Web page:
Miika Arvonen, Lauri J. Virta, Tytti Pokka, Liisa Kröger, Paula Vähäsalo, Cow's Milk Allergy in Infancy and Later Development of Juvenile Idiopathic Arthritis: A Register-Based Case-Control Study, American Journal of Epidemiology, Volume 186, Issue 2, 15 July 2017, Pages 237–244, https://doi.org/10.1093/aje/kwx060
Cow’s milk allergy in infancy and later development of juvenile idiopathic arthritis : a register-based case-control study
|Author:||Arvonen, Miika1,2,3; Virta, Lauri J.4; Pokka, Tytti1,2,5;|
1Medical Research Center, Oulu University Hospital and University of Oulu, Oulu, Finland
2PEDEGO Research Unit, Faculty of Medicine, University of Oulu, Oulu, Finland
3Department of Pediatrics, Kuopio University Hospital and University of Eastern Finland, Kuopio, Finland
4Research Department, Social Insurance Institution, Turku, Finland
5Department of Children and Adolescents, Oulu University Hospital, Oulu, Finland
|Online Access:||PDF Full Text (PDF, 0.3 MB)|
|Persistent link:|| http://urn.fi/urn:nbn:fi-fe2019110636906
Oxford University Press,
|Publish Date:|| 2019-11-06
We examined the association between cow’s milk allergy (CMA) and juvenile idiopathic arthritis (JIA). The material for this case-control study was collected from national registers of all children born in Finland between 2000 and 2010 and diagnosed with JIA (n = 1,298) and age-, sex-, and place-matched controls (n = 5,179). We identified 235 children with CMA; 66 of these children also had JIA. A conditional logistic regression analysis was performed to evaluate the association between CMA and JIA and to test whether exposure to antibiotics would be a covariate for this association. In boys (but not in girls), a diagnosis of CMA and the use of hypoallergenic formula in infancy were associated with the later development of JIA (odds ratio = 2.4, 95% confidence interval: 1.6, 3.6). The association was most evident in boys who were diagnosed with JIA before age 3 years or diagnosed with CMA with predominantly gastrointestinal symptoms. There was no statistically significant additive interaction between CMA and antibiotic exposure in the later development of JIA. These associations may reflect impaired maturation of intestinal immunity and integrity in boys with a risk of JIA. Predisposing factors related to JIA pathogenesis seem to display a sex-linked disparity.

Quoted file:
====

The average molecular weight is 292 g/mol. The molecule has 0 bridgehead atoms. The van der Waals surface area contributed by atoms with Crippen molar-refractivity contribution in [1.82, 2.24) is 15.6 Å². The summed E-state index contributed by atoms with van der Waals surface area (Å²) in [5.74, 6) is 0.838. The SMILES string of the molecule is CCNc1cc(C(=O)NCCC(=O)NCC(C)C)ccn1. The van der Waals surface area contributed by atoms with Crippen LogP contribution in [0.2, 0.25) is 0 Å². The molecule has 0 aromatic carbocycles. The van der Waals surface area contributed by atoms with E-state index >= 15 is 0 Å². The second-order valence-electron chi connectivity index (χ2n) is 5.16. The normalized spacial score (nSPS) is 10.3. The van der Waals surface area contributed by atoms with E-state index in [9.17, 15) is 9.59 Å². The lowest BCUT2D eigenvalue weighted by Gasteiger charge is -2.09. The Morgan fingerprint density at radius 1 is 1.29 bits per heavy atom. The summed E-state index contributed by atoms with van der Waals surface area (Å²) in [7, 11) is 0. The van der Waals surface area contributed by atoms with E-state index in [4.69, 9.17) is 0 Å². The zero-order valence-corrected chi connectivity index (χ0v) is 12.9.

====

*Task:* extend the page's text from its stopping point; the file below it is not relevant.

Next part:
American journal of epidemiology
|Pages:||237 - 244|
|Type of Publication:||
A1 Journal article – refereed
|Field of Science:||
3142 Public health care science, environmental and occupational health
3123 Gynaecology and paediatrics
This work was supported by grants from the Finnish Pediatric Research Foundation, the Finnish Rheumatology Research Foundation, the Scandinavian Rheumatology Research Foundation, the Kuopio University Hospital Research Foundation, the Finnish Medical Foundation, the Finnish Cultural Foundation, the Alma and K. A. Snellman Foundation (Oulu, Finland), and the Päivikki and Sakari Sohlberg Foundation.
© The Author(s) 2017. Published by Oxford University Press on behalf of the Johns Hopkins Bloomberg School of Public Health. All rights reserved. For permissions, please e-mail: email@example.com. This is a pre-copyedited, author-produced version of an article accepted for publication in American Journal of Epidemiology following peer review. The version of record Miika Arvonen, Lauri J. Virta, Tytti Pokka, Liisa Kröger, Paula Vähäsalo, Cow's Milk Allergy in Infancy and Later Development of Juvenile Idiopathic Arthritis: A Register-Based Case-Control Study, American Journal of Epidemiology, Volume 186, Issue 2, 15 July 2017, Pages 237–244, https://doi.org/10.1093/aje/kwx060 is available online at: https://doi.org/10.1093/aje/kwx060.